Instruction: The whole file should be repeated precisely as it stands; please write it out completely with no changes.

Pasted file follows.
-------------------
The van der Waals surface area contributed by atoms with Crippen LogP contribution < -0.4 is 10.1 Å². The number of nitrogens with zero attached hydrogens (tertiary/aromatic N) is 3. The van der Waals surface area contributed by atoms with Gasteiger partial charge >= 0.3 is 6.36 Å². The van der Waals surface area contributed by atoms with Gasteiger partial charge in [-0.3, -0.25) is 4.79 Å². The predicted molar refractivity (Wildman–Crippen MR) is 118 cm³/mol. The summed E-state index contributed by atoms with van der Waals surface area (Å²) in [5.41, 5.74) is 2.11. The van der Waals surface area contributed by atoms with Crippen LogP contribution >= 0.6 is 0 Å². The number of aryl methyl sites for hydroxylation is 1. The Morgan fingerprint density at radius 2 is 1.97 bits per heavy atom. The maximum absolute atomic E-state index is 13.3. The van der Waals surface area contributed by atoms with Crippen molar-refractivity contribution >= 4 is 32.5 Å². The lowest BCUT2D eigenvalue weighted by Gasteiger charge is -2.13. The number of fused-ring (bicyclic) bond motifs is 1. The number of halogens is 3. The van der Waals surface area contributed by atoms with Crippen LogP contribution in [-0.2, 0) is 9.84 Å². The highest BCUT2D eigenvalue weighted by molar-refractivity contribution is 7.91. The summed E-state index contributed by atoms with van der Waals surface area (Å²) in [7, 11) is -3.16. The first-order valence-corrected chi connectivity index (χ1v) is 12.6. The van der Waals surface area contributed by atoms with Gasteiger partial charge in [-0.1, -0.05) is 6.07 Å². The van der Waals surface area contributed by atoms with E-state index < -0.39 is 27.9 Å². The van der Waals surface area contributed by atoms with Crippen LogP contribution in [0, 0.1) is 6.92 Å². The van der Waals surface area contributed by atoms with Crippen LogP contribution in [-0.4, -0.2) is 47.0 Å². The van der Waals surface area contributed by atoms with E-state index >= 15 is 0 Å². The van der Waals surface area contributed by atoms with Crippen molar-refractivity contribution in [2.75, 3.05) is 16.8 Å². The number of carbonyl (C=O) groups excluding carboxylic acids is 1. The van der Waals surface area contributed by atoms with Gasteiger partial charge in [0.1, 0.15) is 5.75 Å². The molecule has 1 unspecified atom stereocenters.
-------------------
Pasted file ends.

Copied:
The van der Waals surface area contributed by atoms with Crippen LogP contribution < -0.4 is 10.1 Å². The number of nitrogens with zero attached hydrogens (tertiary/aromatic N) is 3. The van der Waals surface area contributed by atoms with Gasteiger partial charge >= 0.3 is 6.36 Å². The van der Waals surface area contributed by atoms with Gasteiger partial charge in [-0.3, -0.25) is 4.79 Å². The predicted molar refractivity (Wildman–Crippen MR) is 118 cm³/mol. The summed E-state index contributed by atoms with van der Waals surface area (Å²) in [5.41, 5.74) is 2.11. The van der Waals surface area contributed by atoms with Crippen LogP contribution >= 0.6 is 0 Å². The number of aryl methyl sites for hydroxylation is 1. The Morgan fingerprint density at radius 2 is 1.97 bits per heavy atom. The maximum absolute atomic E-state index is 13.3. The van der Waals surface area contributed by atoms with Crippen molar-refractivity contribution >= 4 is 32.5 Å². The lowest BCUT2D eigenvalue weighted by Gasteiger charge is -2.13. The number of fused-ring (bicyclic) bond motifs is 1. The number of halogens is 3. The van der Waals surface area contributed by atoms with Crippen LogP contribution in [-0.2, 0) is 9.84 Å². The highest BCUT2D eigenvalue weighted by molar-refractivity contribution is 7.91. The summed E-state index contributed by atoms with van der Waals surface area (Å²) in [7, 11) is -3.16. The first-order valence-corrected chi connectivity index (χ1v) is 12.6. The van der Waals surface area contributed by atoms with Gasteiger partial charge in [-0.1, -0.05) is 6.07 Å². The van der Waals surface area contributed by atoms with E-state index < -0.39 is 27.9 Å². The van der Waals surface area contributed by atoms with Crippen LogP contribution in [0, 0.1) is 6.92 Å². The van der Waals surface area contributed by atoms with Crippen LogP contribution in [-0.4, -0.2) is 47.0 Å². The van der Waals surface area contributed by atoms with E-state index >= 15 is 0 Å². The van der Waals surface area contributed by atoms with Crippen molar-refractivity contribution in [2.75, 3.05) is 16.8 Å². The number of carbonyl (C=O) groups excluding carboxylic acids is 1. The van der Waals surface area contributed by atoms with Gasteiger partial charge in [0.1, 0.15) is 5.75 Å². The molecule has 1 unspecified atom stereocenters.